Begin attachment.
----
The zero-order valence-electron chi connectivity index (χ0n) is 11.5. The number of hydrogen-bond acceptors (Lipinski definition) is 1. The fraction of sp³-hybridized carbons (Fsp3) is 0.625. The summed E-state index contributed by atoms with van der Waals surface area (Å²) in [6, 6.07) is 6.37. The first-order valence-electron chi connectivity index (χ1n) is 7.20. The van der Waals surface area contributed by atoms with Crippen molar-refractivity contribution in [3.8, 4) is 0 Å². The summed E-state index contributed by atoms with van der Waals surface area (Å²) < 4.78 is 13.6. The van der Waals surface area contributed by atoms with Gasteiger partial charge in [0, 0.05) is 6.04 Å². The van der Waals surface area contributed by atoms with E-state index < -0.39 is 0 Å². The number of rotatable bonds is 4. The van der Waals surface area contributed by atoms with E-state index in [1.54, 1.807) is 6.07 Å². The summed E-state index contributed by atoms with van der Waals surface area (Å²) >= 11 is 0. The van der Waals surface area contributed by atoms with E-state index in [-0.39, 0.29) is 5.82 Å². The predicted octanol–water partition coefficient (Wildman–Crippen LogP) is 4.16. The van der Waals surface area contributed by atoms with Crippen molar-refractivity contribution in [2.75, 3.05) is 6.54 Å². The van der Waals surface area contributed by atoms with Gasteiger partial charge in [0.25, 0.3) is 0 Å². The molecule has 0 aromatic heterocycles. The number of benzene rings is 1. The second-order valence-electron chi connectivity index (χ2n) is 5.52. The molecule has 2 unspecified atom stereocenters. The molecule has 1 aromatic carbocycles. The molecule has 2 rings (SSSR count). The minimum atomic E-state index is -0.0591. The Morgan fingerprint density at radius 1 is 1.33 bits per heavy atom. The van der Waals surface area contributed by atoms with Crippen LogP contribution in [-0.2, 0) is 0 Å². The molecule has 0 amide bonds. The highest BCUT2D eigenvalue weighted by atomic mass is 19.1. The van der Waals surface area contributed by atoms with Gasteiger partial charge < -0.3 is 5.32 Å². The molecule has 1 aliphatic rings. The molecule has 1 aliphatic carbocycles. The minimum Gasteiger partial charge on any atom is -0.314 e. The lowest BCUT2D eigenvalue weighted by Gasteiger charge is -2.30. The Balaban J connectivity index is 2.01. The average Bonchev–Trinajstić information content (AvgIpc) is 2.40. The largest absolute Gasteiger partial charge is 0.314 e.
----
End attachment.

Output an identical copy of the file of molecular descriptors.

The zero-order valence-electron chi connectivity index (χ0n) is 11.5. The number of hydrogen-bond acceptors (Lipinski definition) is 1. The fraction of sp³-hybridized carbons (Fsp3) is 0.625. The summed E-state index contributed by atoms with van der Waals surface area (Å²) in [6, 6.07) is 6.37. The first-order valence-electron chi connectivity index (χ1n) is 7.20. The van der Waals surface area contributed by atoms with Crippen molar-refractivity contribution in [3.8, 4) is 0 Å². The summed E-state index contributed by atoms with van der Waals surface area (Å²) < 4.78 is 13.6. The van der Waals surface area contributed by atoms with Gasteiger partial charge in [0, 0.05) is 6.04 Å². The van der Waals surface area contributed by atoms with E-state index < -0.39 is 0 Å². The number of rotatable bonds is 4. The van der Waals surface area contributed by atoms with E-state index in [1.54, 1.807) is 6.07 Å². The summed E-state index contributed by atoms with van der Waals surface area (Å²) >= 11 is 0. The van der Waals surface area contributed by atoms with E-state index in [-0.39, 0.29) is 5.82 Å². The predicted octanol–water partition coefficient (Wildman–Crippen LogP) is 4.16. The van der Waals surface area contributed by atoms with Crippen molar-refractivity contribution in [2.75, 3.05) is 6.54 Å². The van der Waals surface area contributed by atoms with Gasteiger partial charge in [0.25, 0.3) is 0 Å². The molecule has 0 aromatic heterocycles. The number of benzene rings is 1. The second-order valence-electron chi connectivity index (χ2n) is 5.52. The molecule has 2 unspecified atom stereocenters. The molecule has 1 aromatic carbocycles. The molecule has 2 rings (SSSR count). The minimum atomic E-state index is -0.0591. The Morgan fingerprint density at radius 1 is 1.33 bits per heavy atom. The van der Waals surface area contributed by atoms with Crippen LogP contribution in [-0.2, 0) is 0 Å². The molecule has 0 amide bonds. The highest BCUT2D eigenvalue weighted by atomic mass is 19.1. The van der Waals surface area contributed by atoms with Gasteiger partial charge < -0.3 is 5.32 Å². The molecule has 1 aliphatic rings. The molecule has 1 aliphatic carbocycles. The minimum Gasteiger partial charge on any atom is -0.314 e. The lowest BCUT2D eigenvalue weighted by Gasteiger charge is -2.30. The Balaban J connectivity index is 2.01. The average Bonchev–Trinajstić information content (AvgIpc) is 2.40. The largest absolute Gasteiger partial charge is 0.314 e.